More on how negative interest rates impact both banks and depositors (medium):

            Great five minute video of an interview with a former BIS banker on QE and negative interest rates.

            ***overnight, the EU reported fourth quarter GDP growth of +0.3%; and Greece is failing, again.

            The other bit of central bank news was Yellen’s second day of congressional testimony; the only newsworthy item being that she wouldn’t rule out negative interest rates (see both above and below).

            The Fed’s double fallacy recovery (medium and today’s must read):

            The latest from Jim Grant on the Fed (medium):

Bottom line: one of the big risks that I discuss every week in the Closing Bell is ‘the potential negative impact of central bank money printing’.   This factor is now raising its ugly head in the form of investor realization that QE along with the current fad of negative interest rates haven’t worked, aren’t working and are actually harmful to the global financial system in particular the EU and Chinese banks.   I want to repeat that I don’t think the US banks will be wounded as badly as they were in 2008/2009.  Nonetheless, if one or more major foreign bank goes toes up, our banking system and our economy will not escape the fallout.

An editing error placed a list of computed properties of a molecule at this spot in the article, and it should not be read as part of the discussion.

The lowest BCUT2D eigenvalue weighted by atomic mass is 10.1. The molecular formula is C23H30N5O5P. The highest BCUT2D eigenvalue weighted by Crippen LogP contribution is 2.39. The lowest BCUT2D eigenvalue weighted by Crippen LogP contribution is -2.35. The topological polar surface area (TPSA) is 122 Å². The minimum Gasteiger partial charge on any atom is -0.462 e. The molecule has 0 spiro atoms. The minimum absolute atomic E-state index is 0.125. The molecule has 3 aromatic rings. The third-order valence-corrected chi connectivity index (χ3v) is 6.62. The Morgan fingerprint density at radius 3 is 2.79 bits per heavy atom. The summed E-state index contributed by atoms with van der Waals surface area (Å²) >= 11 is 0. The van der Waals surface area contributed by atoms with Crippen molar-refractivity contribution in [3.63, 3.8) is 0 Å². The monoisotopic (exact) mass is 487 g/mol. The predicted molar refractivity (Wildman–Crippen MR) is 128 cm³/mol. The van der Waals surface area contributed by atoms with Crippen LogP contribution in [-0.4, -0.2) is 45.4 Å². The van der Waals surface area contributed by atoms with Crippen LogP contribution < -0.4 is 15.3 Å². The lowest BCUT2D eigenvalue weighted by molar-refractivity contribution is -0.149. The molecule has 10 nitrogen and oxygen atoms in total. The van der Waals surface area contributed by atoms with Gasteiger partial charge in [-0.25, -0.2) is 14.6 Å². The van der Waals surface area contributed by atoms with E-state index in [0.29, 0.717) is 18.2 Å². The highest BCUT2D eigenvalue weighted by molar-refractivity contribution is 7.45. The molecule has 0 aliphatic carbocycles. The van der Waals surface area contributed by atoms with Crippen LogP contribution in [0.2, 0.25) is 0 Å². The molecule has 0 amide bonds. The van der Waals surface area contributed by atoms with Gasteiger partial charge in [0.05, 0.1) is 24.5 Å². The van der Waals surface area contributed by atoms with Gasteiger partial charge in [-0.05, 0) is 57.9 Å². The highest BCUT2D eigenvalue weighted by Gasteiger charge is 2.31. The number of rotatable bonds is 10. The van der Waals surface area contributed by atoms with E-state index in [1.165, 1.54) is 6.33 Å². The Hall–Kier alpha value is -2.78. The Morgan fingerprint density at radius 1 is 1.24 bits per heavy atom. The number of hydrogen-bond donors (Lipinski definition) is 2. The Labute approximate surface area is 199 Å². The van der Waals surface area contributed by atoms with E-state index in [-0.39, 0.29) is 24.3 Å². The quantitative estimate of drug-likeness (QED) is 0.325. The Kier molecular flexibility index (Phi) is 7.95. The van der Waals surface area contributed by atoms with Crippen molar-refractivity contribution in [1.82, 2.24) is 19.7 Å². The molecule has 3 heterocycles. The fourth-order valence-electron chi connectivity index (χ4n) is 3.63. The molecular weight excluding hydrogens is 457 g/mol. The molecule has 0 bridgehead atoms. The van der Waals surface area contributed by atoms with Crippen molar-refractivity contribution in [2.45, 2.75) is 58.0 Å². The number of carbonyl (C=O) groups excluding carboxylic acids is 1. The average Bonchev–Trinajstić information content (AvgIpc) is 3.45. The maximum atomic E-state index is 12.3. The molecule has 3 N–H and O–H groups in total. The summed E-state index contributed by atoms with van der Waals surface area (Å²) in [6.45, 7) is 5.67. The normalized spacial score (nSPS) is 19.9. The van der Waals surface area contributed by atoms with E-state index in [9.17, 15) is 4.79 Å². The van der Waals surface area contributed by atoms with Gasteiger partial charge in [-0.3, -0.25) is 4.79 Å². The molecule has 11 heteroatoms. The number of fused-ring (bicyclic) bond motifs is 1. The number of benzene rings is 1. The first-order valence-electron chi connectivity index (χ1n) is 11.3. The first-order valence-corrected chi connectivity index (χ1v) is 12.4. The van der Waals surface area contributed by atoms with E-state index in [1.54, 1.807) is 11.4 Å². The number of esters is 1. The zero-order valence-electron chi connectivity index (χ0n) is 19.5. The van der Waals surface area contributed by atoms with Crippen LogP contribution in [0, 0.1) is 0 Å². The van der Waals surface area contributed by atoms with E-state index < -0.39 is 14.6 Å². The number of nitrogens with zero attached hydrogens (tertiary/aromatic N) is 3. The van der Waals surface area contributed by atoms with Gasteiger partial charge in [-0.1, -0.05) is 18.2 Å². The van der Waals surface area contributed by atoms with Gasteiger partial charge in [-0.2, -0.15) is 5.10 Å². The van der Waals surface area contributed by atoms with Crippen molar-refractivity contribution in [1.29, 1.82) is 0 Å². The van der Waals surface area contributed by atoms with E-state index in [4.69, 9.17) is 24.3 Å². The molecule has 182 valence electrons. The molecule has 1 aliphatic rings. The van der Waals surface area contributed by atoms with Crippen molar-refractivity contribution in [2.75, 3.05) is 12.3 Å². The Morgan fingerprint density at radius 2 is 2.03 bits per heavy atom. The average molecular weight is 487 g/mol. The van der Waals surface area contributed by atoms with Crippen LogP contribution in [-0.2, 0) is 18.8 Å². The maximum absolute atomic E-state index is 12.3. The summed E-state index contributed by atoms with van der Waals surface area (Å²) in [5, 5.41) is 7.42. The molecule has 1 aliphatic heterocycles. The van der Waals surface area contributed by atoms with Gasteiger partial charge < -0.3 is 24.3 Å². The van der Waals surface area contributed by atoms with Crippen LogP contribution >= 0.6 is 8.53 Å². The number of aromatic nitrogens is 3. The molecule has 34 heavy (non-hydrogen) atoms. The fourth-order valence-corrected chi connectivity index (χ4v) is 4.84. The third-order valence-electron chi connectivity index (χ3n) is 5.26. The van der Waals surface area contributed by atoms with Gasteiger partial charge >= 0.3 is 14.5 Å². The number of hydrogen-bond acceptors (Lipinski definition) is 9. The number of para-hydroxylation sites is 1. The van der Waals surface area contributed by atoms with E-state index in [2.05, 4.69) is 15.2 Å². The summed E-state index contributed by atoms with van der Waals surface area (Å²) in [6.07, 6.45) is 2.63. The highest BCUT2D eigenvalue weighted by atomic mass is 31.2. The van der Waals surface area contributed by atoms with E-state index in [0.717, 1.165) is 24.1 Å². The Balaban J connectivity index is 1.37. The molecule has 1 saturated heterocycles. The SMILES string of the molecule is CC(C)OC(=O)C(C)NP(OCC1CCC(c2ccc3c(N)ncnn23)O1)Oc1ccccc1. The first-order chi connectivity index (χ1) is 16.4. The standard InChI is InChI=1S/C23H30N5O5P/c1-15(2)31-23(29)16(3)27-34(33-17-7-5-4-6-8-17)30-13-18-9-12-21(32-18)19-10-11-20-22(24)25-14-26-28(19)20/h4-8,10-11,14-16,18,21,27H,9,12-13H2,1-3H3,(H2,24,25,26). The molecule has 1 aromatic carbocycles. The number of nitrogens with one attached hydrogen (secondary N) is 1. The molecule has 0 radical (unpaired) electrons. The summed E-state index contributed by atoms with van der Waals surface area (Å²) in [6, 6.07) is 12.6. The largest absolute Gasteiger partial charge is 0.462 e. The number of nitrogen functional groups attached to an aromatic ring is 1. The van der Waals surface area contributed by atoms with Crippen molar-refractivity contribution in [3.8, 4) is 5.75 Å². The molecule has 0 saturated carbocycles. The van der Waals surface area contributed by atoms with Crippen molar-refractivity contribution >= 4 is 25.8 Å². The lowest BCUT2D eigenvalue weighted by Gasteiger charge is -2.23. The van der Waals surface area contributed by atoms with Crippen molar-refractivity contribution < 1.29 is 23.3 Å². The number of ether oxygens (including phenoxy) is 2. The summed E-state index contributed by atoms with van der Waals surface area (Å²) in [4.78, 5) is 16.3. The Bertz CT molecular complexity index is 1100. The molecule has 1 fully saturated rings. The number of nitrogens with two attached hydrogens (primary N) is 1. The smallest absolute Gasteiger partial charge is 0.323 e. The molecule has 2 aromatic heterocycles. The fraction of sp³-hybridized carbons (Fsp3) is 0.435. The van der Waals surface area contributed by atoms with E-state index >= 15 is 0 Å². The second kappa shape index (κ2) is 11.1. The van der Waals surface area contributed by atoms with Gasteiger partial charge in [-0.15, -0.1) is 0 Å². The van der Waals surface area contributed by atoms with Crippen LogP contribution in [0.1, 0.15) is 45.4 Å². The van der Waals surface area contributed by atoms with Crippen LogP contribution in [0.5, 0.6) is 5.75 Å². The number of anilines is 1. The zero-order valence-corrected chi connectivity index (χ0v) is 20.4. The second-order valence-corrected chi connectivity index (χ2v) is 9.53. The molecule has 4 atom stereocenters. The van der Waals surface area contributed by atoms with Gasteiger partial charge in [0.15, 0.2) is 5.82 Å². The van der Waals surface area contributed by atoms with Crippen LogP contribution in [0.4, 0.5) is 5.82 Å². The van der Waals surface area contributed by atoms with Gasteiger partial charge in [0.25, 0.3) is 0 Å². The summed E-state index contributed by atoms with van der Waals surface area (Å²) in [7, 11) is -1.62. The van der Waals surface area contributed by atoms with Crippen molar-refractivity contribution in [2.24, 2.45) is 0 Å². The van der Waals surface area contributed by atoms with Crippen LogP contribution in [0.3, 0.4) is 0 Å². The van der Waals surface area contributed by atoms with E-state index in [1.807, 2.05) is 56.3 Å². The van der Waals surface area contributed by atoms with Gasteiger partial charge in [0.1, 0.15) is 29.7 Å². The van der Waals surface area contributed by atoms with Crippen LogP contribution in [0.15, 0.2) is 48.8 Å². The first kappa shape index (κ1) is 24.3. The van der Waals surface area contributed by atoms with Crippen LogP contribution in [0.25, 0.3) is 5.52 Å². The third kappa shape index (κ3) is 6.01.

I am not suggesting that investors run for the hills.  It is likely too late to sell stocks that have been disappointments.  However, there is still room to take some profits in winners that have held up during this decline.

            Global stocks are on sale (medium):

            The latest from JP Morgan (medium):

       Subscriber Alert

            While our Portfolios are set up (lots of cash) to take advantage of lower prices, I think it is still too soon to begin Buying.  Indeed, I have been avoiding Adding a lot of new stocks to our Buy Lists to avoid the appearance of looking more optimistic than I have been.  However, I think in time to start Adding more stocks to our Buy Lists---with the caveat that all understand that our Portfolios are not Buying, just building the wish list.
       Investing for Survival
            The great thing about dividends—they grow.


   This Week’s Data

            January retail sales rose 0.2%, in line; ex autos, they were up 0.1%, also in line.

            January import prices declined 1.1% versus expectations of -1.4%; export prices fell 0.8% versus estimates of down 0.6%.


            OPEC will not blink (medium):

            Oil is not just a supply issue (short):

            Some stats on ‘excessive CEO pay’ (medium):



  International War Against Radical Islam

            The latest from George Soros on Russia and the EU (medium):

            More Syrian refugee problems for the EU (medium):

                        Syrian set to explode? (short);